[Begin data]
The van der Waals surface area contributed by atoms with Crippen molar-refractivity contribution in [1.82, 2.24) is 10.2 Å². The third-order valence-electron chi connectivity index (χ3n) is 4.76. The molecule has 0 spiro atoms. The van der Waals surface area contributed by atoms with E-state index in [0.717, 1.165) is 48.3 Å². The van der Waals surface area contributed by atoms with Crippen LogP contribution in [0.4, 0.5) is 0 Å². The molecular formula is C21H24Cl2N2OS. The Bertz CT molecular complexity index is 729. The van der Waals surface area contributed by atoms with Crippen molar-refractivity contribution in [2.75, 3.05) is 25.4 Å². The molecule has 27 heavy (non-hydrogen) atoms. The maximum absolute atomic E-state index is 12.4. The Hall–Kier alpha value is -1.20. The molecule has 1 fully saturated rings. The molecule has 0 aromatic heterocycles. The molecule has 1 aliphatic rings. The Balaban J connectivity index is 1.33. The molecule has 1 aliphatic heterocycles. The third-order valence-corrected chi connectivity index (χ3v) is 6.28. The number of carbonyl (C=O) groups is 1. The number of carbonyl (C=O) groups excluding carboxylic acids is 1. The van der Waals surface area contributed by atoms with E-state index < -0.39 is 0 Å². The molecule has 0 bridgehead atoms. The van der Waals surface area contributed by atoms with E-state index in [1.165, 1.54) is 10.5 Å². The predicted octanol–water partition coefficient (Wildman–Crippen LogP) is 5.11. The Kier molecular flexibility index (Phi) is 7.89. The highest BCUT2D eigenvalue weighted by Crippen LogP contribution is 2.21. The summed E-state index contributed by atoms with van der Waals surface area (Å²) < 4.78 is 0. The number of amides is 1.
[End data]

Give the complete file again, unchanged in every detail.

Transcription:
The van der Waals surface area contributed by atoms with Crippen molar-refractivity contribution in [1.82, 2.24) is 10.2 Å². The third-order valence-electron chi connectivity index (χ3n) is 4.76. The molecule has 0 spiro atoms. The van der Waals surface area contributed by atoms with E-state index in [0.717, 1.165) is 48.3 Å². The van der Waals surface area contributed by atoms with Crippen LogP contribution in [0.4, 0.5) is 0 Å². The molecular formula is C21H24Cl2N2OS. The Bertz CT molecular complexity index is 729. The van der Waals surface area contributed by atoms with Crippen molar-refractivity contribution in [2.75, 3.05) is 25.4 Å². The molecule has 27 heavy (non-hydrogen) atoms. The maximum absolute atomic E-state index is 12.4. The Hall–Kier alpha value is -1.20. The molecule has 1 fully saturated rings. The molecule has 0 aromatic heterocycles. The molecule has 1 aliphatic rings. The Balaban J connectivity index is 1.33. The molecule has 1 aliphatic heterocycles. The third-order valence-corrected chi connectivity index (χ3v) is 6.28. The number of carbonyl (C=O) groups is 1. The number of carbonyl (C=O) groups excluding carboxylic acids is 1. The van der Waals surface area contributed by atoms with E-state index < -0.39 is 0 Å². The molecule has 0 bridgehead atoms. The van der Waals surface area contributed by atoms with E-state index in [1.165, 1.54) is 10.5 Å². The predicted octanol–water partition coefficient (Wildman–Crippen LogP) is 5.11. The Kier molecular flexibility index (Phi) is 7.89. The highest BCUT2D eigenvalue weighted by Crippen LogP contribution is 2.21. The summed E-state index contributed by atoms with van der Waals surface area (Å²) < 4.78 is 0. The number of amides is 1.